Our Friend is Here! is a guest feature at The Quiet Pond, where authors, creatives, and fellow readers, are invited to ‘visit’ the Pond! In Our Friend is Here! guest posts, our visitors (as their very own unique character!) have a friendly conversation about anything related to books or being a reader — and become friends with Xiaolong and friends.
Our Friend is Here: Latinx Heritage Month Edition is a month-long event at The Quiet Pond, where between September 15th and October 15th, Latinx authors and bookish content creators are invited to celebrate being Latinx and Latinx books. Find the introduction post for Latinx Heritage Month at The Quiet Pond here.
Have you ever read a book where, within the first few chapters, you knew that it’d be your new favourite book? That was how I felt when I read Running by Natalia Sylvester. I was blown away and amazed by how tightly all the different themes and ideas of the book were interwoven – and that’s why I knew that I absolutely had to invite Natalia Sylvester to the Pond so I could discuss with her how awesome and thoughtful her book was and her thought processes behind writing Running!
I am so, so excited to have Natalia visiting us at the Pond today! Natalia visits us as a lilac alpaca, wearing Natalia’s treasured navy writing hoodie. If I could have had things my way, I would’ve asked her way more questions about Running, but I think the interview that I’m sharing with you all today is really cool and thought-provoking.
But before I share our interview, I want to seize the opportunity to formally introduce and talk about Natalia’s book, Running! If you haven’t read this book yet, please do! It’s an absolute must-read, and I cannot recommend it enough.
Running by Natalia Sylvester
When fifteen-year-old Cuban American Mariana Ruiz’s father runs for president, Mari starts to see him with new eyes. A novel about waking up and standing up, and what happens when you stop seeing your dad as your hero—while the whole country is watching.
In this thoughtful, authentic, humorous, and gorgeously written novel about privacy, waking up, and speaking up, Senator Anthony Ruiz is running for president. Throughout his successful political career he has always had his daughter’s vote, but a presidential campaign brings a whole new level of scrutiny to sheltered fifteen-year-old Mariana and the rest of her Cuban American family, from a 60 Minutes–style tour of their house to tabloids doctoring photos and inventing scandals. As tensions rise within the Ruiz family, Mari begins to learn about the details of her father’s political positions, and she realizes that her father is not the man she thought he was.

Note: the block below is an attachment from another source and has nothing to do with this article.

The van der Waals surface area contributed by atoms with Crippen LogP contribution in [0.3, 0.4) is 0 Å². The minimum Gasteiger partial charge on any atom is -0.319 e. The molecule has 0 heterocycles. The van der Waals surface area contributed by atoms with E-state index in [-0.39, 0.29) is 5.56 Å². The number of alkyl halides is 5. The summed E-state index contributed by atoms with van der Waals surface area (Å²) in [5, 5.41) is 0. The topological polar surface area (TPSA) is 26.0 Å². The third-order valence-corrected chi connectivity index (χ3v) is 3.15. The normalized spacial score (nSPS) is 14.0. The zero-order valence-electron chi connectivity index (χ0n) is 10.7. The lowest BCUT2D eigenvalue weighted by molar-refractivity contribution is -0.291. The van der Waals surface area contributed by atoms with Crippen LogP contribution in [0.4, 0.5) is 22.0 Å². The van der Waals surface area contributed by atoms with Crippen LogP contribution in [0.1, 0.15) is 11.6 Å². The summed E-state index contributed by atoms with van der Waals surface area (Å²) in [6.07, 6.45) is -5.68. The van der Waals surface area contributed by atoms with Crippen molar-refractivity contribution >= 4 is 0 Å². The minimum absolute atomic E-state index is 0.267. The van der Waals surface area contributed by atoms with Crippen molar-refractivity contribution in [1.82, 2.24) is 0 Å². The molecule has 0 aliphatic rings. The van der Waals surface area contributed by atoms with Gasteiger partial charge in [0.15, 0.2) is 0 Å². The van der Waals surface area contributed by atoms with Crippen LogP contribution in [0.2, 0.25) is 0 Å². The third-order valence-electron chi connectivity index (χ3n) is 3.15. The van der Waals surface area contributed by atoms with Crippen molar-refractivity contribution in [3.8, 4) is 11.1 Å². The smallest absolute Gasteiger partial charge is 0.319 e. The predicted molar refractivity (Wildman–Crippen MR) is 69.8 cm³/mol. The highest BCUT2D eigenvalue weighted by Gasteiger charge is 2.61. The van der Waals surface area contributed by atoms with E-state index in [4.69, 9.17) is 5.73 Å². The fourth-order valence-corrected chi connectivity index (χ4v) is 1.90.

But how do you find your voice when everyone’s watching? When it means disagreeing with your father—publicly? What do you do when your dad stops being your hero? Will Mari get a chance to confront her father? If she does, will she have the courage to seize it?
I’ve probably alluded to it several times in my introduction, but I just love this book with my whole heart. Books about politics and being a young Cuban-American teen whose father is running for President, and I feel like Running delivers all the messages that younger readers need to hear: that it’s okay to not know everything but that it’s possible to change that, to be thoughtful in your politics, and to stand up for what you believe in.
Author Interview: Natalia Sylvester
CW: Hi Natalia! A big and warm welcome to The Quiet Pond! Thank you so much for visiting us today; we’re so excited to have you! For our friends out there who may only be meeting you for the first time, can you tell us a little bit about yourself?
Natalia: Thank you so much for inviting me; I’m so excited to be here! A bit about me: I’m the author of two novels for adults, Chasing the Sun and Everyone Knows You Go Home, and my third novel, Running, is my debut YA. I was born in Lima, Peru and came to the US when I was four, and I’ve called places like Miami, FL Gainesville, FL, Mission, TX and now Austin, TX home. I’m pretty fascinated by the concept of home, so my books tend to be very rooted in memory and place. I wear a navy blue hoodie when I write (it’s a whole thing) which is why my lovely pondsona is a llama in a hoodie!
CW: I recently read your latest YA book, Running and I loved it! I loved how you balanced themes of politics, privacy, interfamily dynamics, and activism, and it’s the sort of book that I would want all young readers to read. What was your motivation for writing a story that explores all of these themes concurrently?
Natalia: I’m so thrilled you loved it! Running was inspired by a moment when I was watching the 2016 election coverage and noticed the teenage child of one of the candidates standing in the background as he gave a speech. I couldn’t stop thinking about what it would be like to be expected to support someone you love—like your father—only to realize he stands against everything you believe. The book evolved from there and became about Mari first coming to terms with what her own beliefs are, finding her voice, and having to choose what to do with her power and privilege along the way.